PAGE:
Paying the Price
Baltimore is now paying the price for irresponsible words and actions, not only by young thugs in the streets, but also by its mayor and the state prosecutor, both of whom threw the police to the wolves, in order to curry favor with local voters.
Now murders in Baltimore in May have been more than double what they were in May last year, and higher than in any May in the past 15 years. Meanwhile, the number of arrests is down by more than 50 percent.
Various other communities across the country are experiencing very similar explosions of crime and reductions of arrests, in the wake of anti-police mob rampages from coast to coast that the media sanitize as “protests.”
None of this should be surprising. In her carefully researched 2010 book, “Are Cops Racist?” Heather Mac Donald pointed out that, after anti-police campaigns, cops tended to do less policing and criminals tended to commit more crimes.
If all this has been known for years, why do the same mistakes keep getting made?
Mainly because it is not a mistake for those people who are looking out for their own political careers. Critics who accuse the mayor of Baltimore and the Maryland prosecutor of incompetence, for their irresponsible words and actions, are ignoring the possibility that these two elected officials are protecting and promoting their own chances of remaining in office or of moving on up to higher offices.
Racial demagoguery gains votes for politicians, money for race hustling lawyers and a combination of money, power and notoriety for armies of professional activists, ideologues and shakedown artists.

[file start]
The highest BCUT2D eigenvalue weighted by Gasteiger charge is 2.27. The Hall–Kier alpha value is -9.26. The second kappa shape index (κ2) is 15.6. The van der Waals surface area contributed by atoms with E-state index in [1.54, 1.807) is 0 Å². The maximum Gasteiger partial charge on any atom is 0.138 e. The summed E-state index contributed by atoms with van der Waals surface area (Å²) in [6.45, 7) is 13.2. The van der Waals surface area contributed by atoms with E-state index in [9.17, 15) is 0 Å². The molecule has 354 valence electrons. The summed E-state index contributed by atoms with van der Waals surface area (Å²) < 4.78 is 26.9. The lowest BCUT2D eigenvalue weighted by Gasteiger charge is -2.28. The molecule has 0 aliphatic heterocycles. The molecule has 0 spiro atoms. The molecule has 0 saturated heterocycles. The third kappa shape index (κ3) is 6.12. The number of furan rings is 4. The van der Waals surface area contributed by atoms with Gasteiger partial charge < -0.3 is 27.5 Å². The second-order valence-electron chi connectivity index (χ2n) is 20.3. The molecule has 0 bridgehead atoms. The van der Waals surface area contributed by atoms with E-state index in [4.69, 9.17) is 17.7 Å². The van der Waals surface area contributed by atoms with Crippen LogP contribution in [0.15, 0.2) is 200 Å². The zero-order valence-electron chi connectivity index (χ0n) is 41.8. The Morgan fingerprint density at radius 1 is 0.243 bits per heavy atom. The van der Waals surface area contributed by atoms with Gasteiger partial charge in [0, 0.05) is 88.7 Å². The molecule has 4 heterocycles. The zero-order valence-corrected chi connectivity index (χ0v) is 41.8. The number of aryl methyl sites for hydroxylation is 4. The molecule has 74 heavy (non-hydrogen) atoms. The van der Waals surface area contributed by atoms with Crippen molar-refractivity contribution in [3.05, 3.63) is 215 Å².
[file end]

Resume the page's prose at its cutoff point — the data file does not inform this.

So let’s not be so quick to say that people are incompetent when they say things that make no sense to us. Attacking the police makes sense in terms of politicians’ personal interests, and often in terms of the media’s personal interests or ideological leanings, even if what they say bears little or no resemblance to the facts.
Of course, all these benefits have costs. There is no free lunch. But the costs are paid by others, including men, women and children who are paying with their lives in ghettos around the country, as politicians think of ever more ways they can restrict or scapegoat the police.
The Obama administration’s Department of Justice has been leading the charge, when it comes to presuming the police to be guilty — not only until proven innocent, but even after grand juries have gone over all the facts and acquitted the police.
Not only Attorney General Holder, but President Obama himself, has repeatedly come out with public statements against the police in racial cases, long before the full facts were known. Nor have they confined their intervention to inflammatory words.
The Department of Justice has threatened various local police departments with lawsuits unless they adopt the federal government’s ideas about how police work should be done.
The high cost of lawsuits virtually guarantees that the local police department is going to have to settle the case by bowing to the Justice Department’s demands — not on the merits, but because the federal government has a lot more money than a local police department, and can litigate the case until the local police department runs out of the money needed to do their work.
By and large, what the federal government imposes on local police departments may be summarized as kinder, gentler policing. This is not a new idea, nor an idea that has not been tested in practice.
It was tested in New York under Mayor David Dinkins more than 20 years ago. The opposite approach was also tested when Dinkins was succeeded as mayor by Rudolph Giuliani, who imposed tough policing policies — which brought the murder rate down to a fraction of what it had been under Dinkins.
Unfortunately, when some people experience years of safety, they assume that means that there are no dangers. That is why New York’s current mayor is moving back in the direction of Mayor Dinkins. It is also the politically expedient thing to do.
And innocent men, women and children — most of them black — will pay with their lives in New York, as they have in Baltimore and elsewhere.
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